Standard methodology for participatory mapping lays foundation for explicit recognition of community rights to land and forests in Cameroon
Customary land rights are the rules and procedures, usually unwritten, through which rural communities regulate land relations among their members, and with neighbouring and associated communities. In this way, millions of rural Cameroonians manage land and rights according to custom. Customary land rights include the collective rights of communities to their natural heritage and the private rights of community members to use their agricultural and residential parcels. They vary from one region to another, from one ethnic group to another, and also in time, as they are influenced by economic, social, and political changes. Community land rights in Cameroon have constantly evolved and adapted to the different periods and socio-political, economic and historical contexts that the country has experienced and still experiences today. But unlike the many countries that have recognized and legally secured customary land rights, Cameroon has experienced a gradual decline in land and forest tenure security since colonial times, when the notion of individual land rights was introduced.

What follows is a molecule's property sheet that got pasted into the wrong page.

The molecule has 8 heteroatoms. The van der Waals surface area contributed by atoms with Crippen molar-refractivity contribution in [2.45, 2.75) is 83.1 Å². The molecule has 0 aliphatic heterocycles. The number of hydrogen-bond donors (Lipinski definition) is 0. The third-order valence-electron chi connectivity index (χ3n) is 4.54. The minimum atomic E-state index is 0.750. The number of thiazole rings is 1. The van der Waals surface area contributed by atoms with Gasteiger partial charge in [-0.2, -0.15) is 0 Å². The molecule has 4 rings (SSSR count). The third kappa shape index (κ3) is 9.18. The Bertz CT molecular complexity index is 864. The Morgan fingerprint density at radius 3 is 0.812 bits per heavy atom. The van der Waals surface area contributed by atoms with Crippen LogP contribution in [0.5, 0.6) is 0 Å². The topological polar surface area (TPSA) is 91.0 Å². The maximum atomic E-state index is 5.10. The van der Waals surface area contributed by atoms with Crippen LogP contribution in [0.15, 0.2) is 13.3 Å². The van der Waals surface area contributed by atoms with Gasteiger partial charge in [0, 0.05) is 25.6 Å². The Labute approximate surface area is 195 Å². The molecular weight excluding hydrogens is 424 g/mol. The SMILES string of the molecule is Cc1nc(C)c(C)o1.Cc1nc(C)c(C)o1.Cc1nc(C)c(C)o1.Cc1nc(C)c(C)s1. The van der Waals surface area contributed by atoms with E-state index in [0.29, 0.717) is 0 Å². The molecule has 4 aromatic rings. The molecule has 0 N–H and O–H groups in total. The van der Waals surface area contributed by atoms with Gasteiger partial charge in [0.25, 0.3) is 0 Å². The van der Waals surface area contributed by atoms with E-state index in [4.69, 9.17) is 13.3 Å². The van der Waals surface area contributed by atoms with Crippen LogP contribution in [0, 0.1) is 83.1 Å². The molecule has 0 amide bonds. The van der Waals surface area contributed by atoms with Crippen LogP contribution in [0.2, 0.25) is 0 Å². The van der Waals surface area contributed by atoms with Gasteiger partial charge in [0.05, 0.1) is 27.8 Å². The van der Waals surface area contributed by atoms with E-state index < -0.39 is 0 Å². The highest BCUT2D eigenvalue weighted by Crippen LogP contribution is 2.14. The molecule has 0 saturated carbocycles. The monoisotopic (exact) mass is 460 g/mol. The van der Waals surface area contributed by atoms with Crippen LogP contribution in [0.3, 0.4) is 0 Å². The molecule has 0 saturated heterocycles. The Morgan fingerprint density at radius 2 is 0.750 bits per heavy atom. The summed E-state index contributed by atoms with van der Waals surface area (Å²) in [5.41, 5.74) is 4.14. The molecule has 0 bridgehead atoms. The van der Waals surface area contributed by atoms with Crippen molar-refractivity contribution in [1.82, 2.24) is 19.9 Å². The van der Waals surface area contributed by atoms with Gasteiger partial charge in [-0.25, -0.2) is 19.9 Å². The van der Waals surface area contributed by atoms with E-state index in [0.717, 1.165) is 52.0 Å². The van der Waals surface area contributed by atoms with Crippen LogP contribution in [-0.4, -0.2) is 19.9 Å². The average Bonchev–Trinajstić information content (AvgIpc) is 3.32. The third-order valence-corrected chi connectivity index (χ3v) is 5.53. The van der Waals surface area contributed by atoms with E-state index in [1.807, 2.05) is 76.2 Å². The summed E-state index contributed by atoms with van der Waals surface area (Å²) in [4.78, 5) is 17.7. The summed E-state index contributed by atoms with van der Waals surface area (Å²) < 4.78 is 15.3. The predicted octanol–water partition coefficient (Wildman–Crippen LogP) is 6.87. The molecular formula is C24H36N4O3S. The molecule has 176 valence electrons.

Today, community land and forest tenure rights in Cameroon are deeply insecure for Indigenous People and local communities. The problem arises from Cameroon’s colonial past. Colonists imposed their norms upon the traditional system of customary land rights, creating a hybrid system. Over time, indigenous and local communities have gone from having customary rights to the land and resources they depend on to being squatters on their own land⏤or dispossessed. Cameroon recognizes customary land rights rights in its forest and mining laws, but land tenure and the limits of community lands remain unclear. Conflict is escalating, fuelled by investment in agricultural, forest and mining industries. The Government recognizes the high social cost of conflict and the risk insecure land tenure poses to peace and security, and says it wants to clarify and strengthen local land rights.
In this new political context, three civil society organizations launch an initiative with Tenure Facility support to advance the land tenure security of local communities and indigenous peoples in Cameroon, building upon existing laws. They aim to use participatory community mapping as an essential first step and springboard to legal recognition. They are the Centre for Environment and Development (CED), Forest Peoples Program (FPP), and Rainforest Foundation UK (RFUK), along with Rainbow Environment Consult, the Tenure Facility’s implementing partner.
Who are the Indigenous Peoples of Cameroon?
According to the International Work Group for Indigenous Affairs (IWGIA), some of Cameroon’s rural communities identify themselves as indigenous. They include hunter-gathers (Pygmies), Mbororo pastoralists, and the Kirdi mountain communities. The Constitution of the Republic of Cameroon uses the terms indigenous and minorities in its preamble; however, it is not clear to whom this refers. Nevertheless, with developments in international law, civil society and the government increasingly use the term indigenous to refer to these three groups.